This dissertation examines Hugo Chávez's choice of metaphors in his efforts to construct and legitimize his Bolivarian Revolution. It focuses on metaphors drawn from three of the most frequent target domains present in his discourse: the nation, his revolution, and the opposition. The study argues that behind an official discourse of inclusion, Chávez's choice of metaphors contributes to the construction of a polarizing discourse of exclusion in which his political opponents are represented as enemies of the nation.The study shows that Chávez constructs this polarizing discourse of exclusion by combining metaphors that conceptualize: (a) the nation as a person who has been resurrected by his government, as a person ready to fight for his revolution, or as Chávez himself; (b) the revolution as war; and (c) members of the opposition as war combatants or criminals. At the same time, the study shows that by making explicit references in his discourse about the revolution as the continuation of Bolívar's wars of independence, Chávez contributes to represent opponents as enemies of the nation, given that in the Venezuelan collective imaginary Simón Bolívar is the symbol of the nation's emancipation.This research, which covers a period of nine years (from Chávez's first year in office in 1999 through 2007), is part of the discipline of Political Discourse Analysis (PDA). It is anchored both in the theoretical framework provided by the cognitive linguistic metaphor theory developed by George Lakoff and Mark Johnson described in their book Metaphors We Live By, and in Critical Metaphor Analysis (CMA) as defined by Jonathan Charteris-Black in his book Corpus Approaches to Critical Metaphor Analysis.The study provides the first comprehensive analysis of metaphors used by Chávez in his political discourse. It builds upon the findings of previous studies on political discourse analysis in Venezuela by showing that Chávez's discourse not only polarizes the country and represents opponents as detractors of national symbols such as Bolívar or his wars of independence (which have been clearly established in previous studies), but also represents political opponents as enemies of the nation.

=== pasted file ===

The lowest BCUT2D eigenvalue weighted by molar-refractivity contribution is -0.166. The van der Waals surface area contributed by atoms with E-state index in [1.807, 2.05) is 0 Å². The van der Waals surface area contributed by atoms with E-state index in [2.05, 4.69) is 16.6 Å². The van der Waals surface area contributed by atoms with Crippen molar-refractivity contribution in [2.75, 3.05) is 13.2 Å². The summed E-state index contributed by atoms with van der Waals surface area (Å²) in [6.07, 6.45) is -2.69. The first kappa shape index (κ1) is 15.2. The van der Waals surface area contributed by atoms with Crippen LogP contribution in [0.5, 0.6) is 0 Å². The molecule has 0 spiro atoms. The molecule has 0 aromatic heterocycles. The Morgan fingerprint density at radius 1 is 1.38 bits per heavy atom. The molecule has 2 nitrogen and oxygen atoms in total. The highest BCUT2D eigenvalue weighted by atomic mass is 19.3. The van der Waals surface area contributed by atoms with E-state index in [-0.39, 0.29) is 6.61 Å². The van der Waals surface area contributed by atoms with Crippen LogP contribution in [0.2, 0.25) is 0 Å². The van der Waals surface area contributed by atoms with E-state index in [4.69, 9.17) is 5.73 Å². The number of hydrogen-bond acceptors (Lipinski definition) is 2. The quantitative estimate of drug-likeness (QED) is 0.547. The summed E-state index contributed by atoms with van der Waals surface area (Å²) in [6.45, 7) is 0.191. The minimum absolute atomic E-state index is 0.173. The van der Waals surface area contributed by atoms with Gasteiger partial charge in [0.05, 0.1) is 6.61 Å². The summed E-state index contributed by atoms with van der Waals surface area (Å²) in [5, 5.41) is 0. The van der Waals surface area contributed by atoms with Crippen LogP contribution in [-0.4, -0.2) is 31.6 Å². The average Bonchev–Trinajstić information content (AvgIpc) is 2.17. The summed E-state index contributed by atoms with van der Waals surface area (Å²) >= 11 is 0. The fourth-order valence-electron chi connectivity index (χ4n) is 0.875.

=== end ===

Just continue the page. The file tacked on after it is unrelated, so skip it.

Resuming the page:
|Publication status||Published - 2008|
Bibliographical noteIf you have discovered material in Aston Research Explorer which is unlawful e.g. breaches copyright, (either yours or that of a third party) or any other law, including but not limited to those relating to patent, trademark, confidentiality, data protection, obscenity, defamation, libel, then please read our Takedown Policy and contact the service immediately.
- Hugo Chávez
- Simon Bolivar
- cognitive linguistic metaphor theory
- Mark Johnson
- ctitical metaphor analysis
- corpus approaches to critical metaphor analysis
- Bolivarian Revolution
- polarizing discourse
- political discourse analysis
- George Lakoff
- metaphors we live by
- Johnathan Charteis-Black